You Can Date Boys when You're Forty: Dave Barry on Parenting and Other Topics He Knows Very Little about
A brilliantly funny exploration of the twin mysteries of parenthood and families from the Pulitzer Prize winner and New York Times–bestselling author of Insane City.
In his New York Times –bestselling I’ll Mature When I’m Dead, Dave Barry embarked on the treacherous seas of adulthood, to hilarious results. What comes next? Parenthood, of course, and families.
In uproarious, brand-new pieces, Barry tackles everything from family trips, bat mitzvah parties and dating (he’s serious about that title: “When my daughter can legally commence dating—February 24, 2040—I intend to monitor her closely, even if I am deceased”) to funeral instructions (“I would like my eulogy to be given by William Shatner”), the differences between male and female friendships, the deeper meaning of Fifty Shades of Grey, and a father’s ultimate sacrifice: accompanying his daughter to a Justin Bieber concert (“It turns out that the noise teenaged girls make to express happiness is the same noise they would make if their feet were being gnawed off by badgers”).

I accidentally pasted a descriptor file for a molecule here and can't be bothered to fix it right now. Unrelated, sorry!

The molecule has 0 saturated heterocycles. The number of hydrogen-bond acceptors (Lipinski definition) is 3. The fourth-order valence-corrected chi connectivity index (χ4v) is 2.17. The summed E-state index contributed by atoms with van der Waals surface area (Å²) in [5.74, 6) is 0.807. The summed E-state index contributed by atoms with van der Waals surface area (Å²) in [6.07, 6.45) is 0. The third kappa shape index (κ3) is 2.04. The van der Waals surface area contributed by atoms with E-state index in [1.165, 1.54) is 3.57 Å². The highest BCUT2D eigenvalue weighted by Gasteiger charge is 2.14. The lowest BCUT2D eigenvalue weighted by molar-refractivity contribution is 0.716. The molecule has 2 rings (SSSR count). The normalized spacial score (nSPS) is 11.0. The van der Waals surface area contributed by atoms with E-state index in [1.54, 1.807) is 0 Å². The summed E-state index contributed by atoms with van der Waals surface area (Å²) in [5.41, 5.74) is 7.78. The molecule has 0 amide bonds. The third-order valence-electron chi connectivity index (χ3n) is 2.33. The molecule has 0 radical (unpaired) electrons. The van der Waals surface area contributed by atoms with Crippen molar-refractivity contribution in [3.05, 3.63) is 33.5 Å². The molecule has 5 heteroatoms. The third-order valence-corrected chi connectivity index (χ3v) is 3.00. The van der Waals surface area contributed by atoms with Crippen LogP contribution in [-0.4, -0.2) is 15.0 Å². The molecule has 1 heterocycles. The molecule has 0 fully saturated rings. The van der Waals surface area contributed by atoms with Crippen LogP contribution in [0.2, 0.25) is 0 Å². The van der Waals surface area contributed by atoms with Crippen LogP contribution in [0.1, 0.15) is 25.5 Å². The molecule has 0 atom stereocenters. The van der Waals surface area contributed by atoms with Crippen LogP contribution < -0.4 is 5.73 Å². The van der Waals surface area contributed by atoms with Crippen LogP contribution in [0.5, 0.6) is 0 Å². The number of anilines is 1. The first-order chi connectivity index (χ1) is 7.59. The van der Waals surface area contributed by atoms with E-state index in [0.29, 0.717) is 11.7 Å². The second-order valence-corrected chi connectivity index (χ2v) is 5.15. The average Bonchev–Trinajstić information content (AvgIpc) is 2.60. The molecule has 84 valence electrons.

Let’s face it: families not only enrich our lives every day, they drive us completely around the bend. Thank goodness we have Dave Barry as our guide!
What people are saying - Write a review
Q. How did you like the book?
A. Dave's got his groove back on this one. He lost it some when he tried novels. His niche is personal humor, and he found it again here. The only chapter not so funny is the one covering his trip to Israel, with his wife and daughter. But even that chapter gives the reader a good perspective on what a guided tour to Israel would probably be like. Dave doesn't miss many details.
Q. So it's mostly funny except for one chapter?
A. That's right. I recommend it to all readers, but Dave is a boomer, like me, so I could be overestimating his talent for humor. We were born in the same year, or maybe a year apart. So what he writes about I can always relate to. Maybe some younger readers (or older) would find the book confounding or just dull. Read it and see what you think.